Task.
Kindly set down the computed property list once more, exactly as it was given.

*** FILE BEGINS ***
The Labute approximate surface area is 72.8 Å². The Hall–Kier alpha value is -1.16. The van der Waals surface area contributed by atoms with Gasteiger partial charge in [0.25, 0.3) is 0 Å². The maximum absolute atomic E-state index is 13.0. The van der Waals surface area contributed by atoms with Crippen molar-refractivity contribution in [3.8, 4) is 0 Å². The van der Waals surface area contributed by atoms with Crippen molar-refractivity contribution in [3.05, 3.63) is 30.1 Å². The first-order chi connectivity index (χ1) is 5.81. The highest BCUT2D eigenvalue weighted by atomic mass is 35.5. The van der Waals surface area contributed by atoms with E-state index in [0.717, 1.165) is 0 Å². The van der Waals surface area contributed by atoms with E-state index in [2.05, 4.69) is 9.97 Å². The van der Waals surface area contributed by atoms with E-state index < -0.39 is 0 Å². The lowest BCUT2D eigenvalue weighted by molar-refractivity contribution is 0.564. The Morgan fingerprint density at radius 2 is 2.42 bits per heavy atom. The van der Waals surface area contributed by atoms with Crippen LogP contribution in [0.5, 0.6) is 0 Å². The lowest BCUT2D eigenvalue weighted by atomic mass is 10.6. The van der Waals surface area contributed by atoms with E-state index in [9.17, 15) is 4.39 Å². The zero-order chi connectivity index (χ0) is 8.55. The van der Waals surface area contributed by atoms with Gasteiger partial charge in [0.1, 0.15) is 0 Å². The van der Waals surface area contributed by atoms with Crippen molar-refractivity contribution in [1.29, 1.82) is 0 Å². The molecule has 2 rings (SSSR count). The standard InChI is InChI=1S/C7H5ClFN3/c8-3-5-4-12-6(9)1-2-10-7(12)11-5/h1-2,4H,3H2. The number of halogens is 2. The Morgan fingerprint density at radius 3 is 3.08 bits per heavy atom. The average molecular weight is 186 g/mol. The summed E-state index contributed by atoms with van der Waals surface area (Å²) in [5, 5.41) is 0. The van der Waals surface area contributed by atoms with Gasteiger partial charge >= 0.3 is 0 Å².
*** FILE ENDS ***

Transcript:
The Labute approximate surface area is 72.8 Å². The Hall–Kier alpha value is -1.16. The van der Waals surface area contributed by atoms with Gasteiger partial charge in [0.25, 0.3) is 0 Å². The maximum absolute atomic E-state index is 13.0. The van der Waals surface area contributed by atoms with Crippen molar-refractivity contribution in [3.8, 4) is 0 Å². The van der Waals surface area contributed by atoms with Crippen molar-refractivity contribution in [3.05, 3.63) is 30.1 Å². The first-order chi connectivity index (χ1) is 5.81. The highest BCUT2D eigenvalue weighted by atomic mass is 35.5. The van der Waals surface area contributed by atoms with E-state index in [0.717, 1.165) is 0 Å². The van der Waals surface area contributed by atoms with E-state index in [2.05, 4.69) is 9.97 Å². The van der Waals surface area contributed by atoms with E-state index < -0.39 is 0 Å². The lowest BCUT2D eigenvalue weighted by molar-refractivity contribution is 0.564. The Morgan fingerprint density at radius 2 is 2.42 bits per heavy atom. The van der Waals surface area contributed by atoms with Crippen LogP contribution in [0.5, 0.6) is 0 Å². The lowest BCUT2D eigenvalue weighted by atomic mass is 10.6. The van der Waals surface area contributed by atoms with E-state index in [9.17, 15) is 4.39 Å². The zero-order chi connectivity index (χ0) is 8.55. The van der Waals surface area contributed by atoms with Gasteiger partial charge in [0.1, 0.15) is 0 Å². The van der Waals surface area contributed by atoms with Crippen molar-refractivity contribution in [1.29, 1.82) is 0 Å². The molecule has 2 rings (SSSR count). The standard InChI is InChI=1S/C7H5ClFN3/c8-3-5-4-12-6(9)1-2-10-7(12)11-5/h1-2,4H,3H2. The number of halogens is 2. The Morgan fingerprint density at radius 3 is 3.08 bits per heavy atom. The average molecular weight is 186 g/mol. The summed E-state index contributed by atoms with van der Waals surface area (Å²) in [5, 5.41) is 0. The van der Waals surface area contributed by atoms with Gasteiger partial charge >= 0.3 is 0 Å².